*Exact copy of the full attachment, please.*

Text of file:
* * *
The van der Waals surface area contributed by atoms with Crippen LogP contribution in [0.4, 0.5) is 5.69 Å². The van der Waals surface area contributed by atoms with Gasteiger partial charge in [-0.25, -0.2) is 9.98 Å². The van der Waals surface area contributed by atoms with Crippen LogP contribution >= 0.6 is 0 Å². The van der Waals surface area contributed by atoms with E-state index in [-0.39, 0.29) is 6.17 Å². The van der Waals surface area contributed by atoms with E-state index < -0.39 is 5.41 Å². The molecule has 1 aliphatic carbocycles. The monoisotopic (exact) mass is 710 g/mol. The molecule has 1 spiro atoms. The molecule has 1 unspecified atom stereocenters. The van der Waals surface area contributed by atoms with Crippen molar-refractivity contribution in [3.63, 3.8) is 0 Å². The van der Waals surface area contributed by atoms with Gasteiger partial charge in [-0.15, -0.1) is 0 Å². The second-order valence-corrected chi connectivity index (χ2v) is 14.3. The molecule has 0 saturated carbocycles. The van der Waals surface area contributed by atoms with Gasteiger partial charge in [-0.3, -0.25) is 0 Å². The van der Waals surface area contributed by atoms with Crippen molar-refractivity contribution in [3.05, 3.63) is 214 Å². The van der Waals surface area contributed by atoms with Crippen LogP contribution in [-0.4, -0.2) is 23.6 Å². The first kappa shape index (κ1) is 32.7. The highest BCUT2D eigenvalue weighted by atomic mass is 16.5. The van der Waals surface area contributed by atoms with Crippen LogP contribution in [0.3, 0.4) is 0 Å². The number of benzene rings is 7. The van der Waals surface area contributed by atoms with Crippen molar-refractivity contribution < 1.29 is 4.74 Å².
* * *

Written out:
The van der Waals surface area contributed by atoms with Crippen LogP contribution in [0.4, 0.5) is 5.69 Å². The van der Waals surface area contributed by atoms with Gasteiger partial charge in [-0.25, -0.2) is 9.98 Å². The van der Waals surface area contributed by atoms with Crippen LogP contribution >= 0.6 is 0 Å². The van der Waals surface area contributed by atoms with E-state index in [-0.39, 0.29) is 6.17 Å². The van der Waals surface area contributed by atoms with E-state index < -0.39 is 5.41 Å². The molecule has 1 aliphatic carbocycles. The monoisotopic (exact) mass is 710 g/mol. The molecule has 1 spiro atoms. The molecule has 1 unspecified atom stereocenters. The van der Waals surface area contributed by atoms with Crippen molar-refractivity contribution in [3.63, 3.8) is 0 Å². The van der Waals surface area contributed by atoms with Gasteiger partial charge in [-0.15, -0.1) is 0 Å². The second-order valence-corrected chi connectivity index (χ2v) is 14.3. The molecule has 0 saturated carbocycles. The van der Waals surface area contributed by atoms with Gasteiger partial charge in [-0.3, -0.25) is 0 Å². The van der Waals surface area contributed by atoms with Crippen molar-refractivity contribution in [3.05, 3.63) is 214 Å². The van der Waals surface area contributed by atoms with Crippen LogP contribution in [-0.4, -0.2) is 23.6 Å². The first kappa shape index (κ1) is 32.7. The highest BCUT2D eigenvalue weighted by atomic mass is 16.5. The van der Waals surface area contributed by atoms with Crippen LogP contribution in [0.3, 0.4) is 0 Å². The number of benzene rings is 7. The van der Waals surface area contributed by atoms with Crippen molar-refractivity contribution < 1.29 is 4.74 Å².